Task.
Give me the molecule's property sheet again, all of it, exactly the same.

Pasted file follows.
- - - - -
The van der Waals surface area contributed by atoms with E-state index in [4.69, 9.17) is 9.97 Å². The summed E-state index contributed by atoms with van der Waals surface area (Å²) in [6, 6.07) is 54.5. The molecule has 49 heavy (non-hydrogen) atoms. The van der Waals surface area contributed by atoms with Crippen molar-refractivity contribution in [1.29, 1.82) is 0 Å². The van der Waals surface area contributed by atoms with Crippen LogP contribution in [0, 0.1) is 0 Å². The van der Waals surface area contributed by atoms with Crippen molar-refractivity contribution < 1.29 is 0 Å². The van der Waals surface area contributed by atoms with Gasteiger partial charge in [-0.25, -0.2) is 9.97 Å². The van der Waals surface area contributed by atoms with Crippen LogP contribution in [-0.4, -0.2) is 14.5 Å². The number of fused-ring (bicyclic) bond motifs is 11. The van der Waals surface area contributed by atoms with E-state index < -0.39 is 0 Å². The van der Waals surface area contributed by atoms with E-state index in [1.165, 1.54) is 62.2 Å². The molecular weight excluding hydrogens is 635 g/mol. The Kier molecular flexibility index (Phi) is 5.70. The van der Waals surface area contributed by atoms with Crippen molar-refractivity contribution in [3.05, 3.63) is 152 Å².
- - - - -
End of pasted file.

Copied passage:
The van der Waals surface area contributed by atoms with E-state index in [4.69, 9.17) is 9.97 Å². The summed E-state index contributed by atoms with van der Waals surface area (Å²) in [6, 6.07) is 54.5. The molecule has 49 heavy (non-hydrogen) atoms. The van der Waals surface area contributed by atoms with Crippen molar-refractivity contribution in [1.29, 1.82) is 0 Å². The van der Waals surface area contributed by atoms with Crippen LogP contribution in [0, 0.1) is 0 Å². The van der Waals surface area contributed by atoms with Crippen molar-refractivity contribution < 1.29 is 0 Å². The van der Waals surface area contributed by atoms with Gasteiger partial charge in [-0.25, -0.2) is 9.97 Å². The van der Waals surface area contributed by atoms with Crippen LogP contribution in [-0.4, -0.2) is 14.5 Å². The number of fused-ring (bicyclic) bond motifs is 11. The van der Waals surface area contributed by atoms with E-state index < -0.39 is 0 Å². The van der Waals surface area contributed by atoms with E-state index in [1.165, 1.54) is 62.2 Å². The molecular weight excluding hydrogens is 635 g/mol. The Kier molecular flexibility index (Phi) is 5.70. The van der Waals surface area contributed by atoms with Crippen molar-refractivity contribution in [3.05, 3.63) is 152 Å².